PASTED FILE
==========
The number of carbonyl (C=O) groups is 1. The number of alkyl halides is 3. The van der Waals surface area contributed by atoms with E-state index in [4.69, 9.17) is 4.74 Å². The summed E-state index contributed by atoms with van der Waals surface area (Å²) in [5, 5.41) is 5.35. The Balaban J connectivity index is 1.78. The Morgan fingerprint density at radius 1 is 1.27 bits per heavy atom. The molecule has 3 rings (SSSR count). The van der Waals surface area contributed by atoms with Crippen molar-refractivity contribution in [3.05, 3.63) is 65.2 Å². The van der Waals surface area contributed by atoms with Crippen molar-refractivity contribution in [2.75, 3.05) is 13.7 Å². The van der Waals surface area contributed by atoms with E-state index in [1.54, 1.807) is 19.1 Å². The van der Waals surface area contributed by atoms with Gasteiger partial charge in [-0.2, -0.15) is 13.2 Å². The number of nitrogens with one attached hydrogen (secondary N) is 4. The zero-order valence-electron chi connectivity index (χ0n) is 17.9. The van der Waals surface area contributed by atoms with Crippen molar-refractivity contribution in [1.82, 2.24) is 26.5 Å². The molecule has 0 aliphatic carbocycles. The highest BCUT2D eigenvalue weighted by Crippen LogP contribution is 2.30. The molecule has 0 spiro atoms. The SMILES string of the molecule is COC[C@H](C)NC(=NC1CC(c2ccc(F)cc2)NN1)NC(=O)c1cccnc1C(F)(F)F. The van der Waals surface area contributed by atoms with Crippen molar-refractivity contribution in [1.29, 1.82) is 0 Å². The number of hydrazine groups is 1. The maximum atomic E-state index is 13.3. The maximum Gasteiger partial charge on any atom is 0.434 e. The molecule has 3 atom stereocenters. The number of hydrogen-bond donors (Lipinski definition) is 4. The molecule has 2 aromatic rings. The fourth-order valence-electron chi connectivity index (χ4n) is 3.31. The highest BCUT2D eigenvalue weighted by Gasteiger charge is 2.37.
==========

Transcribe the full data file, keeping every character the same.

The number of carbonyl (C=O) groups is 1. The number of alkyl halides is 3. The van der Waals surface area contributed by atoms with E-state index in [4.69, 9.17) is 4.74 Å². The summed E-state index contributed by atoms with van der Waals surface area (Å²) in [5, 5.41) is 5.35. The Balaban J connectivity index is 1.78. The Morgan fingerprint density at radius 1 is 1.27 bits per heavy atom. The molecule has 3 rings (SSSR count). The van der Waals surface area contributed by atoms with Crippen molar-refractivity contribution in [3.05, 3.63) is 65.2 Å². The van der Waals surface area contributed by atoms with Crippen molar-refractivity contribution in [2.75, 3.05) is 13.7 Å². The van der Waals surface area contributed by atoms with E-state index in [1.54, 1.807) is 19.1 Å². The van der Waals surface area contributed by atoms with Gasteiger partial charge in [-0.2, -0.15) is 13.2 Å². The number of nitrogens with one attached hydrogen (secondary N) is 4. The zero-order valence-electron chi connectivity index (χ0n) is 17.9. The van der Waals surface area contributed by atoms with Crippen molar-refractivity contribution in [1.82, 2.24) is 26.5 Å². The molecule has 0 aliphatic carbocycles. The highest BCUT2D eigenvalue weighted by Crippen LogP contribution is 2.30. The molecule has 0 spiro atoms. The SMILES string of the molecule is COC[C@H](C)NC(=NC1CC(c2ccc(F)cc2)NN1)NC(=O)c1cccnc1C(F)(F)F. The van der Waals surface area contributed by atoms with Crippen molar-refractivity contribution in [1.29, 1.82) is 0 Å². The number of hydrazine groups is 1. The maximum atomic E-state index is 13.3. The maximum Gasteiger partial charge on any atom is 0.434 e. The molecule has 3 atom stereocenters. The number of hydrogen-bond donors (Lipinski definition) is 4. The molecule has 2 aromatic rings. The fourth-order valence-electron chi connectivity index (χ4n) is 3.31. The highest BCUT2D eigenvalue weighted by Gasteiger charge is 2.37.